ToEvery day I go to work, it’s almost always the same. I wake up at 6, sharp. This gives me half an hour to talk to my mom, get dressed, eat breakfast, and hop on the train. The train takes an hour and a half to get to work. I work for eight hours straight, then go back home – possibly after having dinner with coworkers for all of an hour or so. By the time I come home, it’s time for dinner (if I didn’t eat already), a nice chat with my mom, and then some more work to do. And then, around midnight, I’ll sleep.
If anyone understands the culture of convenience our society has, it’d be me.
My life is one where I’m lucky to have 3 hours to myself per week. These three hours are often spent getting my nails done, getting my hair dyed, or if I’m lucky, getting lucky. In order to keep my life running as is, I have to have things delivered, paperwork filled out online, and everything done at my fingertips. In exchange for all the time I spend, I get money.
I make enough to get by, and realistically, that puts me in a very small percentage of people in my field. I’m happy for that. But, at the same time, I can’t help but feel like there’s a lot of life I’m not experiencing because of the rush, rush, rush of life. And, I’d be lying if I said that my life didn’t suffer because of it.
You see, constantly spending time toiling away at work has a price that is often hard to spot at first glance. Every day, it’s so easy to just say you’ll skip family dinner just this once so that your deadline can be met. It seems easy to just avoid picking up the phone when friends call and tell you that they miss you, because you just want to get sleep. Day after day, life gets whittled away into a weird routine where your human connections become less and less important.
Herein lies the problem I’m seeing with myself and many others: we forgot what it was like to have real connections with our fellow human beings. When I look at my current social life, most of my interactions are behind a screen. When I think of the last couple of conversations that I’ve had, they were mostly carried out by my fingers gliding against a phone screen. While I am not alone, I am alone thanks to technology.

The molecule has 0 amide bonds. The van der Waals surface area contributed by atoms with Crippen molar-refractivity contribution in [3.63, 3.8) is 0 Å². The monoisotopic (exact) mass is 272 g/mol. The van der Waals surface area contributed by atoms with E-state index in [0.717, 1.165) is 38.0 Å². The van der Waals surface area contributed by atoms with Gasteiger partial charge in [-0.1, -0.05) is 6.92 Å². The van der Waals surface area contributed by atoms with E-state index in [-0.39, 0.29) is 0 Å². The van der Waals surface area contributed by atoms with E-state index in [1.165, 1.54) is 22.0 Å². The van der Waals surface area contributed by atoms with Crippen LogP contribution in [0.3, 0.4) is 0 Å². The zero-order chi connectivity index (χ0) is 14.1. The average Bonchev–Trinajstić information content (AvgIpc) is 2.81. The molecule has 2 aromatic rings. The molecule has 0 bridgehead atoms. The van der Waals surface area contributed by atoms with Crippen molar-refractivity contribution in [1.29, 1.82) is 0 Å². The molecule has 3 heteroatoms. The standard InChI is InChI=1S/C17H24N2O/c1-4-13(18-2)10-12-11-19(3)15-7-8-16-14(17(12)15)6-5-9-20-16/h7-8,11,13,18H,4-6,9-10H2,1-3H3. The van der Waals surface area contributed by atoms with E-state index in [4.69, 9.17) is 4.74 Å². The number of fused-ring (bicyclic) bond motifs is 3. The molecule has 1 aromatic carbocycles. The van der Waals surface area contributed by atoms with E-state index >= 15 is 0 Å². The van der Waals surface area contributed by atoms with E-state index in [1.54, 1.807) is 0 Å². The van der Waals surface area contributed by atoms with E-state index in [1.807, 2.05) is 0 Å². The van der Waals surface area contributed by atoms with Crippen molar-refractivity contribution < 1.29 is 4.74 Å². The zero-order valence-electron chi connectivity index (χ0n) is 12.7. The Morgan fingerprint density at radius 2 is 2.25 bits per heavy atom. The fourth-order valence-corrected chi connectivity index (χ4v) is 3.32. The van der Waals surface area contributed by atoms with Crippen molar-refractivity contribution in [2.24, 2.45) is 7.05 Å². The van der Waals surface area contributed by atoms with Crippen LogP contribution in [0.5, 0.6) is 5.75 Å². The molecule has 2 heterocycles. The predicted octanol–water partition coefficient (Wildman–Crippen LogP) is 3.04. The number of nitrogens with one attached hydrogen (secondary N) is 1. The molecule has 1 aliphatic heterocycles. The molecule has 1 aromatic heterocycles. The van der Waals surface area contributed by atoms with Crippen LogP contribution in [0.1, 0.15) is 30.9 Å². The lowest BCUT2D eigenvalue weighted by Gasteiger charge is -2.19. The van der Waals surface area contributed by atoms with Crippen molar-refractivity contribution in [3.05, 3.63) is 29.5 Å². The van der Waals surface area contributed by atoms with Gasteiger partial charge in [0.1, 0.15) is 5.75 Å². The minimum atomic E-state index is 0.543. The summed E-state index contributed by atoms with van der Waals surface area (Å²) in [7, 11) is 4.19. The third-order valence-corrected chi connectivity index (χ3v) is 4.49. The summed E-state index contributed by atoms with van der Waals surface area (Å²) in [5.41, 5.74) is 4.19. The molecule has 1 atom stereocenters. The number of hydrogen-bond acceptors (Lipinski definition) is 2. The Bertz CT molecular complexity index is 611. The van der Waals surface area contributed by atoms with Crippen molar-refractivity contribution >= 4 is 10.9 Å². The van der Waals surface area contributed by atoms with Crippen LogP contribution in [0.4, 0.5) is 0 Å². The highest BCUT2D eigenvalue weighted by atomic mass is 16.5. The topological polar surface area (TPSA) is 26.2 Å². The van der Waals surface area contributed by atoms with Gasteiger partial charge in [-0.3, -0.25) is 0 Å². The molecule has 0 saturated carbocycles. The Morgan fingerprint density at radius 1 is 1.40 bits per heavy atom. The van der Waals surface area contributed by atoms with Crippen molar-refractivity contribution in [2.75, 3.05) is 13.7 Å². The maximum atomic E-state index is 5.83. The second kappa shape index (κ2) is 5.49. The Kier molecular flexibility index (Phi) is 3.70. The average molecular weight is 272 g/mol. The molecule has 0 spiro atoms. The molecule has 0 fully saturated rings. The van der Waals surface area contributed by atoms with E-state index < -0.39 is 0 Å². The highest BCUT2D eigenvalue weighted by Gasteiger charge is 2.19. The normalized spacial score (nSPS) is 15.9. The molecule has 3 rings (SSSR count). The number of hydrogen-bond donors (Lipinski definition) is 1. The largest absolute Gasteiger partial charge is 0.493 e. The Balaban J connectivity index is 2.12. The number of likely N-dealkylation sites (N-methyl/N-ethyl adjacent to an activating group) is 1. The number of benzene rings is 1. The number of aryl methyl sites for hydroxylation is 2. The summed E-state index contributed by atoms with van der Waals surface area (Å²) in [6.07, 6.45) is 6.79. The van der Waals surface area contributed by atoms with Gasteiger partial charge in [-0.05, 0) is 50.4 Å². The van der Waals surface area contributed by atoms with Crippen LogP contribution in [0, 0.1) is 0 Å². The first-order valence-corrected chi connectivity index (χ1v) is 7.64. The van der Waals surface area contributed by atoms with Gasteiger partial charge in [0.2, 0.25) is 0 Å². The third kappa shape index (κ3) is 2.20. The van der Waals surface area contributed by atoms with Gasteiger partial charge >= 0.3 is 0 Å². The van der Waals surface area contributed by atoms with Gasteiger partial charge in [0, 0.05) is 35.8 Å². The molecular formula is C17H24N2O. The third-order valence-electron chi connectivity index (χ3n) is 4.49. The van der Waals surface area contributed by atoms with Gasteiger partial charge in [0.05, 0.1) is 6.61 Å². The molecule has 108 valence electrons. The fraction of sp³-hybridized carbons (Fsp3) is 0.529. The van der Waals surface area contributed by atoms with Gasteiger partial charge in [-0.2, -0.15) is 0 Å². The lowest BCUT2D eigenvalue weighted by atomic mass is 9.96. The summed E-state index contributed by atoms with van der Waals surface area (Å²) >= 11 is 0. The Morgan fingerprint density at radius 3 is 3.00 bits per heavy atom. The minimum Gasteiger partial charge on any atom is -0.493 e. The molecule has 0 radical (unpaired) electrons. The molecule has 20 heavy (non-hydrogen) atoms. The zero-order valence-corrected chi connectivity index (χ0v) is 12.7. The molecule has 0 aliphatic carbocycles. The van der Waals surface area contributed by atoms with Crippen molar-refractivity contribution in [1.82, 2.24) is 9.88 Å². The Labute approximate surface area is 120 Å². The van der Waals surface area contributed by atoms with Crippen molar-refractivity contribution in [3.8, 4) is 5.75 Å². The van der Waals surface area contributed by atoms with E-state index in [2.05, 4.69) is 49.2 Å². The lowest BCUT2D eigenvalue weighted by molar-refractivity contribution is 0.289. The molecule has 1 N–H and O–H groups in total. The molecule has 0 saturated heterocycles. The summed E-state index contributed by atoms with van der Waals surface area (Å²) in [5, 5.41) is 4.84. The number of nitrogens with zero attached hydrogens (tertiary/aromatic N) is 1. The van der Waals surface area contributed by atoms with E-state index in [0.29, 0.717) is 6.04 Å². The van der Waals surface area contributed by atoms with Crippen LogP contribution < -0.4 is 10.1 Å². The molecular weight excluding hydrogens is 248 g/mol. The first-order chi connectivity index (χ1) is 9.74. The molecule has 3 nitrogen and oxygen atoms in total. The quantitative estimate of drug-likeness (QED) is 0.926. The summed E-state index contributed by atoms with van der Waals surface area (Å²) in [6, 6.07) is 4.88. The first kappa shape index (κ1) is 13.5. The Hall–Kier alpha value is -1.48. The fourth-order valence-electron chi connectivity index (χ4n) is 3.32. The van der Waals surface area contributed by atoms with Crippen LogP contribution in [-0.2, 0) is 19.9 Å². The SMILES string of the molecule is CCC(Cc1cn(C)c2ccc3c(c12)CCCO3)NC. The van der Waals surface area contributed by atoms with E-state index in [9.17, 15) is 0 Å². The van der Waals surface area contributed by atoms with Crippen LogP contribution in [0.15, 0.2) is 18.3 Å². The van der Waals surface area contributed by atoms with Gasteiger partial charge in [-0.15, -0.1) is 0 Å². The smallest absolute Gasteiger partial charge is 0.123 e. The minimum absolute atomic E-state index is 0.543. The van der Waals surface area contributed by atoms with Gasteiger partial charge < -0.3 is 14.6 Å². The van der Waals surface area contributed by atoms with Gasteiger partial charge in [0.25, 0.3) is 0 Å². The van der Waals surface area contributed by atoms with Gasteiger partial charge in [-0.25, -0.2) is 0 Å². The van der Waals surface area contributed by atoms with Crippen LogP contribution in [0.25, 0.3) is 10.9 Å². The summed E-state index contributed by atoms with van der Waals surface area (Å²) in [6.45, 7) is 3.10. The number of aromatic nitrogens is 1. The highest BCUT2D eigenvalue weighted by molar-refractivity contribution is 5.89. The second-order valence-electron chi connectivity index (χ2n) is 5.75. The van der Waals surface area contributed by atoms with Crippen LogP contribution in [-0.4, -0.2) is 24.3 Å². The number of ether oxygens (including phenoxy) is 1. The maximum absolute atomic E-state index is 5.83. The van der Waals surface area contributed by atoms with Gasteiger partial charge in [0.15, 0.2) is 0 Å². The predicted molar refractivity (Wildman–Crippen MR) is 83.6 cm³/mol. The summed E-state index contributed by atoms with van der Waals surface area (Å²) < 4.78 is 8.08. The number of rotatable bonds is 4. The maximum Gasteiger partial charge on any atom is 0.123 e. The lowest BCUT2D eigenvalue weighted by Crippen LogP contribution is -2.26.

It’s also influencing the way we see people. People are now disposable. We’re a “Like” or a “to order” hookup on Tinder. We no longer invest in people because we don’t want to spend the time to build strong bonds. Why have a strong bond with someone when you can have a bunch of weak ones, right?
To make matters worse, people are starting to become increasingly disposable to us on a social level. We’d rather ghost people than talk things out, because talking things out takes too long or feels too awkward. We just assume that there’s an endless supply of people and an endless supply of “fans” we can collect on Instagram…and if you’re honest with yourself, there really isn’t. If you keep throwing everyone away, eventually no one will be left.
Time is precious, but in many ways, we’re spending it on the wrong things. While I can’t alter my work schedule too much, I can work to change the way people spend their time with me. I can tell people that I want to see them in person rather than text the day away. I can tell people that I want to connect on a deeper level than Instagram selfies, and I can tell people that I expect them to say things to my face rather than ghost me online.
Time is very precious, and once we spend it, we can’t get it back. Are you spending it on the right people?